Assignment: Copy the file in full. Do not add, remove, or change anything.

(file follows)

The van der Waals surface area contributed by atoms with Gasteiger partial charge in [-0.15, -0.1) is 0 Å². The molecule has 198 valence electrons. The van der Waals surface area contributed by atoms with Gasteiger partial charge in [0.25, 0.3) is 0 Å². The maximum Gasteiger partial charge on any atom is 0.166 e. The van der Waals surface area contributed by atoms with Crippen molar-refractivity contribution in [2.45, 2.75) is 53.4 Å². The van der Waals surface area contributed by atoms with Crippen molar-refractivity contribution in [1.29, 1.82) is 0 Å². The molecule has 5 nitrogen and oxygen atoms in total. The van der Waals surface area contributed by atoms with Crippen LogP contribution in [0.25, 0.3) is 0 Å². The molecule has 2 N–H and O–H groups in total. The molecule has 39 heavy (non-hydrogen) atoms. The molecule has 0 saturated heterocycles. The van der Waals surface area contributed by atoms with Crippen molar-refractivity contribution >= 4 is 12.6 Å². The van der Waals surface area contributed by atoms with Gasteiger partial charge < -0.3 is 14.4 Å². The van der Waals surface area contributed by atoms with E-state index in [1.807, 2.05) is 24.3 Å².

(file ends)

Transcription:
The van der Waals surface area contributed by atoms with Gasteiger partial charge in [-0.15, -0.1) is 0 Å². The molecule has 198 valence electrons. The van der Waals surface area contributed by atoms with Gasteiger partial charge in [0.25, 0.3) is 0 Å². The maximum Gasteiger partial charge on any atom is 0.166 e. The van der Waals surface area contributed by atoms with Crippen molar-refractivity contribution in [2.45, 2.75) is 53.4 Å². The van der Waals surface area contributed by atoms with Crippen molar-refractivity contribution in [1.29, 1.82) is 0 Å². The molecule has 5 nitrogen and oxygen atoms in total. The van der Waals surface area contributed by atoms with Crippen LogP contribution in [0.25, 0.3) is 0 Å². The molecule has 2 N–H and O–H groups in total. The molecule has 39 heavy (non-hydrogen) atoms. The molecule has 0 saturated heterocycles. The van der Waals surface area contributed by atoms with Crippen molar-refractivity contribution >= 4 is 12.6 Å². The van der Waals surface area contributed by atoms with Gasteiger partial charge < -0.3 is 14.4 Å². The van der Waals surface area contributed by atoms with E-state index in [1.807, 2.05) is 24.3 Å².